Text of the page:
Web Rules

APA Basics (Download the Printer Friendly PDF)

Web Rules

Sources Published Directly Online

Website names: Sources published directly online have no in print originals, and therefore, it is important to include online publication information. With APA 6, this means primarily the URL. The new APA guidelines suggest that a website name is not always needed, given that it can be deduced from the URL or by visiting the site. Generally include the website name if the content is published by the website.

URLs: Unlike APA 5, where you would often include the exact URL, APA 6 recommends to only cite the homepage URL, and only the exact URL if the page is not properly indexed or easy to find from the homepage. For blog posts, user contributed content, and discussion forums, APA 6 recommends including the exact URL.

Date retrieved: Unlike APA 5 where the date of retrieval is included in every online citation, APA 6 recommends including it only if the source material may change over time. Also keep in mind that you can use “Available from” instead of “Retrieved from” when the URL leads to information on how to obtain the cited material rather than to the material itself.

DOIs: If an article has a digital object identifier (DOI) number, you need only the DOI number, and no URL or retrieval date.

Citing an article from an online only resource

Freidland, L. (2008, September 22). Top 10 natural and wildlife adventure travel trips. Retrieved from http://adventuretravel.about.com

Citing an entire website with no identifiable electronic publication date

EasyBib.com. (n.d.). Retrieved June 22, 2009, from http://www.easybib.com

Citing an article from an online only news source

Chen, S. (2009, May 7). Growing up is hard with mom in prison. CNN. Retrieved http://www.cnn.com

Citing an article from an online newspaper

Shorto, R. (2009, April 29). Going Dutch. The New York Times. Retrieved from http://www.nytimes.com

Note that when citing online sources in APA, generally follow the same structure of its in print equivalent, and then follow this information with the date of access and the URL.

Citing an online only journal

Glotzer, R., & Federlein, A. (2007). Miles that bind: Commuter marriage and family strength. Michigan Family Review, 12, 7-31. Retrieved June 22, 2009, from http://quod.lib.umich.edu/cgi/t/text/textidx?c=mfr;cc=mfr;q1=Miles%20that%20Bind;rgn=main;view=text;idno=4919087.0012.102
*Note: The above example has a poorly indexed URL and the material may change over time. Hence the URL is included.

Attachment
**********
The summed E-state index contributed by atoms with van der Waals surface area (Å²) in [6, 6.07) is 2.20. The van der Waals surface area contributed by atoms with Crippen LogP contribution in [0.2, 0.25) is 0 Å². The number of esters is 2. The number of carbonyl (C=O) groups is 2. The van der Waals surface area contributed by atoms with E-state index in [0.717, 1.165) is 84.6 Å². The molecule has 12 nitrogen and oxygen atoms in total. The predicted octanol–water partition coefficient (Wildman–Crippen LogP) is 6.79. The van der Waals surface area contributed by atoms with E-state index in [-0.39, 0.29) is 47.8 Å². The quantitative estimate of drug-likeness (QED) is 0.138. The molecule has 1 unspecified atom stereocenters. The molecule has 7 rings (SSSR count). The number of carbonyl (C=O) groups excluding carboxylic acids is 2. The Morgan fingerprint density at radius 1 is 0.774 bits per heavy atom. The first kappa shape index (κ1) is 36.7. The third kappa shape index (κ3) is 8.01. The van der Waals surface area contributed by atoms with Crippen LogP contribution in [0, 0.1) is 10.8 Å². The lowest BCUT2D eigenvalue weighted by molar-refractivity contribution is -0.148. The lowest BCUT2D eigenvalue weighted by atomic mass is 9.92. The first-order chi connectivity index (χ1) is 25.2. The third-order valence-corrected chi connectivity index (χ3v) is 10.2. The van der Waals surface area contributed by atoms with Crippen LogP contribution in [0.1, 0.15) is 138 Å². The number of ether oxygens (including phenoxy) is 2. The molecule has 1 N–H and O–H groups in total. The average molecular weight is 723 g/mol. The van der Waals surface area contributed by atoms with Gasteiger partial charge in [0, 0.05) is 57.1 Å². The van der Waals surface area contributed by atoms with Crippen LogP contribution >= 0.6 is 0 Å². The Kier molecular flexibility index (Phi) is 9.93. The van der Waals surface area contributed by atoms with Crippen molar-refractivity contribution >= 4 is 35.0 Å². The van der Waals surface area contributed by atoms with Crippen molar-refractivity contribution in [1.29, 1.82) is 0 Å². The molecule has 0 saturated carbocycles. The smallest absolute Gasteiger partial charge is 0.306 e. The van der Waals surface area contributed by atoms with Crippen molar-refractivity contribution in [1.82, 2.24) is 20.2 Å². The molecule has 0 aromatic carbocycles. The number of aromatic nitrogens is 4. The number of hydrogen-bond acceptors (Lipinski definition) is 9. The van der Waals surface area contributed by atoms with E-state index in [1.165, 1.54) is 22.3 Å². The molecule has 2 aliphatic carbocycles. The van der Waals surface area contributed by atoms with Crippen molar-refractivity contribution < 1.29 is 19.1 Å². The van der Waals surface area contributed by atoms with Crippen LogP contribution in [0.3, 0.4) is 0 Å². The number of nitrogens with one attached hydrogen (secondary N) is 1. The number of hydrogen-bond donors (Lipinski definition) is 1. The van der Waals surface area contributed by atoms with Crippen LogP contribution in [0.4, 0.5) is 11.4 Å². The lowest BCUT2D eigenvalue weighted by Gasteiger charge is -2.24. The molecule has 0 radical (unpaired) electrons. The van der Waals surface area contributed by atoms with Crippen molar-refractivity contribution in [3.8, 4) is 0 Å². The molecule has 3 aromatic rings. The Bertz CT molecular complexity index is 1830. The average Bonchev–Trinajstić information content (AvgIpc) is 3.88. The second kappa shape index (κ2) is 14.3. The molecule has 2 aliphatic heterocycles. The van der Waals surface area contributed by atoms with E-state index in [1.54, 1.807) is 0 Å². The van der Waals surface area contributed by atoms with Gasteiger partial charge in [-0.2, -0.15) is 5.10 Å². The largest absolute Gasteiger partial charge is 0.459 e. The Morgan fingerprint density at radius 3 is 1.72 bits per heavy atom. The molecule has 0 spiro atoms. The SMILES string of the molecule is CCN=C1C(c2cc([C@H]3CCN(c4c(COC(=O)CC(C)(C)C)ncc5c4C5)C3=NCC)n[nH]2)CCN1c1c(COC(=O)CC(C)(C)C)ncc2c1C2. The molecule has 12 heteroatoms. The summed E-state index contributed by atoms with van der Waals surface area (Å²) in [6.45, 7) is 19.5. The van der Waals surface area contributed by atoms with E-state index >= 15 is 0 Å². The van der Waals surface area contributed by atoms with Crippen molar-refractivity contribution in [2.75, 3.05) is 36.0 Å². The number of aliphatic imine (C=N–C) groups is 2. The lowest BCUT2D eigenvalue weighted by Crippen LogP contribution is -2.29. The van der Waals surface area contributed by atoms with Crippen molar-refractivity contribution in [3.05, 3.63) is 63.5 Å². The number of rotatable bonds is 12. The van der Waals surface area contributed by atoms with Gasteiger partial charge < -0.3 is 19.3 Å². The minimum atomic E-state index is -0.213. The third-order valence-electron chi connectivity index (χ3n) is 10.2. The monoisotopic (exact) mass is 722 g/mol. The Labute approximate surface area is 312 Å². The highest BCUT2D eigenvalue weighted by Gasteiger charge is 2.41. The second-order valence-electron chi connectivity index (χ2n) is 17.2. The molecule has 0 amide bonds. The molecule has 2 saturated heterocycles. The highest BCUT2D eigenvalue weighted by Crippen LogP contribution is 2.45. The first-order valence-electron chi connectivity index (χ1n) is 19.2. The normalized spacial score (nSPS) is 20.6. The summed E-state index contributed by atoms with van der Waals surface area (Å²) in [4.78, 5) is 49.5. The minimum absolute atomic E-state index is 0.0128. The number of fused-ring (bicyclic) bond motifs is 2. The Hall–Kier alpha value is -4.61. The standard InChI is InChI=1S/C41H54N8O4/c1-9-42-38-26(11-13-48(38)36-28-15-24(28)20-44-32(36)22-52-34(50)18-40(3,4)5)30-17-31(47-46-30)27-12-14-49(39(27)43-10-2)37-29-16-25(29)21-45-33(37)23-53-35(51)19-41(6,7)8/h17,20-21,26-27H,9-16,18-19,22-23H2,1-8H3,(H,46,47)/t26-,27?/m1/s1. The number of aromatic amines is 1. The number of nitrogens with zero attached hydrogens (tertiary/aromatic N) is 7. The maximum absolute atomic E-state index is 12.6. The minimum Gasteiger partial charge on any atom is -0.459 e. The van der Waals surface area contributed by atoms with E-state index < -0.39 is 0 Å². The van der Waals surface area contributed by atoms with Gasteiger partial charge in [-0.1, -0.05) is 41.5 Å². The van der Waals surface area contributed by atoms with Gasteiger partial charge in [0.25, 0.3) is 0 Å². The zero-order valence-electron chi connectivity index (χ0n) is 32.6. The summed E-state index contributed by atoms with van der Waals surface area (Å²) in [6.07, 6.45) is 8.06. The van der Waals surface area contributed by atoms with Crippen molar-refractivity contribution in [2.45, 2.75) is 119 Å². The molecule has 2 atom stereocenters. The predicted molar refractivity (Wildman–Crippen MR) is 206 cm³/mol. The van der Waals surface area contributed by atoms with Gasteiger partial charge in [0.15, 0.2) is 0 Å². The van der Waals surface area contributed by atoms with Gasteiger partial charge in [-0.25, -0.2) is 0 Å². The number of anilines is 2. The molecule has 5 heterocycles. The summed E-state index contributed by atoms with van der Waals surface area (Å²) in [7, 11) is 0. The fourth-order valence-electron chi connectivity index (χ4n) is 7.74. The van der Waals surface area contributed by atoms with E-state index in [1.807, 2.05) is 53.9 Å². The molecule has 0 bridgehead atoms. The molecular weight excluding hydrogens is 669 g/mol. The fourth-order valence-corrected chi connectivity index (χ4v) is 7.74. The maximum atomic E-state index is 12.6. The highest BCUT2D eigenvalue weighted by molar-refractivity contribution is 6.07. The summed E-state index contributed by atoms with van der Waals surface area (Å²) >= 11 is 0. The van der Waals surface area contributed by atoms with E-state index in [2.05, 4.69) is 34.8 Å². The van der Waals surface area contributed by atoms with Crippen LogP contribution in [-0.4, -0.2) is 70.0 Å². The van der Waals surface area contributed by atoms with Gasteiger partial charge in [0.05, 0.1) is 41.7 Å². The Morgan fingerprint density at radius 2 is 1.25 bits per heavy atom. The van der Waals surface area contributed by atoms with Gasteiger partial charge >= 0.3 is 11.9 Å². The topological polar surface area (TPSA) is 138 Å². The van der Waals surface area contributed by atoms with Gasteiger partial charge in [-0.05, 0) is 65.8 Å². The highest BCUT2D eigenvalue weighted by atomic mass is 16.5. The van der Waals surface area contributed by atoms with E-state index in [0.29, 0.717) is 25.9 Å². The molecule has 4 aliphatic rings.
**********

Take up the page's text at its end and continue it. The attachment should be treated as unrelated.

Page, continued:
Citing a journal article with a digital object identifier

Oakley, R. (2004). How the mind hurts and heals the body. American Psychologist, 12(1), 25-47. doi: 10.1037/0003-066X.59.1.29

If you are citing an online only book, the electronic information replaces the publication information.

Citing an online-only book

Eckel, B. (n.d.). Thinking in Java (3rd ed.). Retrieved from http://www.bruceeckel.com

Sources Published Indirectly Online

As opposed to some sources published directly online (by a website), other sources may be originally in print, or in another medium, and found online. Cite these sources as you would in their original form, and then add the relevant web information (date accessed and URL).

Citing a book originally in print found online

Catton, B. (2005). The Civil War. Boston: Houghton Mifflin. Retrieved from http://www.books.google.com

Citing a newsletter found online with no page information

Puzzanchera, C. (2009, April). Juvenile arrests 2007. Juvenile Justice Bulletin. Retrieved from http://www.ncjrs.gov

Citing a video found online

West, K. (2009). Amazing [Online Video]. Roc-A-Fella Records. Retrieved from http://www.youtube.com/watch?v=at4OQvNlxSw
*Note: Because this is from a website with user generated content, the exact URL is included, instead of the homepage.

Citing a painting viewed online

Picasso, P. (1921). Three musicians [Painting found in Museum of Modern Art, New York]. Retrieved from http://www.artquotes.net

Citing a blog post

Schonfled, E. (2009, September 13). Shutterfly buys Tiny Pictures for a tiny price. TechCrunch. Retrieved from http://www.techcrunch.com
*Note: Because blog posts are informally published, do not italicize the article titles.

Sources found in online databases typically have been published elsewhere. Include as much as the original publication information as possible. The new APA rules explain that database names are not necessary, but can be included as supplementary information.

Citing an originally in print journal article found in a database

Ahn, H., & Kim, K. (2008). Using genetic algorithms to optimize nearest neighbors for data mining. Annals of Operations Research, 263(1), 5-18. Retrieved from Academic Search Premier



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